In the frigid waters of the south, an unusual group of fish species have adjusted to the extreme cold. They have developed antifreeze proteins in their blood, and other strange and wonderful adaptations. These fish, collectively called notothenioidei, make up roughly 90% of all the fish in Antarctic continental waters.

The crocodile icefish (white-blooded fish) is a member of the notothenioid family.

Crocodile icefish have no red blood cells – in fact, their blood is pale and translucent! They are the only known adult vertebrates with no red blood cells in their blood. 

Red blood cells are important as they help animals transport oxygen from their lungs or gills to the rest of the body, via a protein called hemoglobin.  In place of hemoglobin, crocodile icefish have a range of adaptations to help them absorb oxygen including larger gills and smooth, scale-free skin, which allows them to absorb oxygen directly from the ocean.  

While their white blood doesn’t necessarily have any evolutionary value for icefish, it may make them particularly vulnerable to rising ocean temperatures. Cold water holds more dissolved oxygen than warmer water. As the ocean heats up and dissolved oxygen becomes less available, their method of absorbing oxygen may become less efficient.

Image credit: Regan, C. Tate

Polar gigantism

Roaming across the floor of the Southern Ocean is a plethora of unusually large invertebrates.

In Antarctic waters, marine creatures such as sea spiders, sponges, worms and some crustaceans grow and grow until they dwarf their distant relatives in warmer waters to the north. 

The exact cause of polar gigantism remains an open question. The most widely accepted explanation is the oxygen-temperature hypothesis. According to the oxygen-temperature hypothesis, polar gigantism is a result of the high availability of oxygen in cold, polar waters. 

Image credit: Steve Childs


A way of life

Not all Antarctic species have such unusual adaptations. But every animal living in Antarctica has evolved in particular ways that allow them to thrive in this unique polar environment.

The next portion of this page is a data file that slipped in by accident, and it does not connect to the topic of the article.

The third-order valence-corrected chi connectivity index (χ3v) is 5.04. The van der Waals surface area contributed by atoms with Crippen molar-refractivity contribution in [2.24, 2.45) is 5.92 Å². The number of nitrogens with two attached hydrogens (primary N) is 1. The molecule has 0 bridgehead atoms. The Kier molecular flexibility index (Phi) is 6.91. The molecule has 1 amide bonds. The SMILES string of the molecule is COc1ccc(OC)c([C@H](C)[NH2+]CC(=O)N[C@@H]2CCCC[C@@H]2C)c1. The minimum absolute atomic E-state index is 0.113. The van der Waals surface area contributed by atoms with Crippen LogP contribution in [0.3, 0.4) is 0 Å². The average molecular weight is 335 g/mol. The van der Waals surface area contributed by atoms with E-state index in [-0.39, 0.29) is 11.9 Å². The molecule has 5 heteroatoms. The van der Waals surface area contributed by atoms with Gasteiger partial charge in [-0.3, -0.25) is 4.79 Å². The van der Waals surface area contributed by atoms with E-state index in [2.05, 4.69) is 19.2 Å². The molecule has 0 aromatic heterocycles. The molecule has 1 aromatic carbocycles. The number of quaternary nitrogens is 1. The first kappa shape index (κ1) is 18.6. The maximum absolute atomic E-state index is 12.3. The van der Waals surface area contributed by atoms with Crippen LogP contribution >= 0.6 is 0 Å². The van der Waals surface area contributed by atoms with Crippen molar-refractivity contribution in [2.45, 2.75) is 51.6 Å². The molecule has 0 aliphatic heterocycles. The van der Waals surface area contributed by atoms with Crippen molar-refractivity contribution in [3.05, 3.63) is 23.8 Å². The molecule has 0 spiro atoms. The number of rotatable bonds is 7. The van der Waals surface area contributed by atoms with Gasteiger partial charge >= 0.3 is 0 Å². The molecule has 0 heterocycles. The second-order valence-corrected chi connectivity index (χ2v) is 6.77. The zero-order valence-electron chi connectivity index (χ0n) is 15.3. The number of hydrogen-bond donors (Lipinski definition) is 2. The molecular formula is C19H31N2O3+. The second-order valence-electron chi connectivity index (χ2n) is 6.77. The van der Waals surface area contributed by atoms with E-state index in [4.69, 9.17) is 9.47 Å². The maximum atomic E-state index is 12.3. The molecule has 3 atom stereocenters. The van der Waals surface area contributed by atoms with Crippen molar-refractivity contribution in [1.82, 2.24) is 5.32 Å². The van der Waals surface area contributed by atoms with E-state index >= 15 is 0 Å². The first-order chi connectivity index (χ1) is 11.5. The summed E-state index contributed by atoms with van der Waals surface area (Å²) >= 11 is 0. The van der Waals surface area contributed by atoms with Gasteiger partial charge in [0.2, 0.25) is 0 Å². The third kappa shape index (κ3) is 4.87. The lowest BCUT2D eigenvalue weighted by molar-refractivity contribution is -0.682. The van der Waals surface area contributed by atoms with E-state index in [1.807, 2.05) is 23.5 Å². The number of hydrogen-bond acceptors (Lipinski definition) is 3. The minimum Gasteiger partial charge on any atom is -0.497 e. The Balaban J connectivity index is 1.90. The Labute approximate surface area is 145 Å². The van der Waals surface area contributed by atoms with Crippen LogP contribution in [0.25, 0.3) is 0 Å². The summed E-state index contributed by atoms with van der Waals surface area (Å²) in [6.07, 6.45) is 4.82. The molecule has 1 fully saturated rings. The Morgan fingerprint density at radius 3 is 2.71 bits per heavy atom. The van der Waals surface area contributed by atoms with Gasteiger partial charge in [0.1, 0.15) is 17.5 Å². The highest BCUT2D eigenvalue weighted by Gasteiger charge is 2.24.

Their ability to endure in such extreme environments is expanding our understanding of life, its limitations and its incredible capacity to thrive in even the most forbidding environments.

weddell blubber

Seals, penguins and whales have a thick layer of insulating fatty (adipose) tissue called blubber.

Read more

gentoo chick molting

Penguins have several different types of feathers to offer warmth and protection.

Read more


While most Antarctic seals rely on blubber for warmth, Antarctic fur seals also have thick fur.

Read more


The blood of Antarctic icefish contains antifreeze proteins, which protect their cells against damage from ice crystals.

Read more


Emperor penguins are known for their amazing huddles, which allow them to conserve energy while fasting in sub-zero temperatures.

Read more

Ross seal

Antarctic seal eyes are well-adapted for hunting in dim waters through the polar winter.

Read more


Related reading


Life on Ice

Reduced sea ice is impacting Antarctic life.

whale tail

Life at Sea

Warmer oceans are affecting ecosystems.

Antarctic Moss

Life on Land

Warmer, drier conditions cause changes.

Antarctic waterfall

Climate crisis

Parts of Antarctica are changing rapidly.


Antarctic life

Learn all about life in Antarctica.

Now that you’ve learned about the wild and wonderful adaptations of Antarctic animals, read on to learn more about extraordinary Antarctica.

Life in Antarctica


emperor penguin
Emperor penguin
Was this article helpful?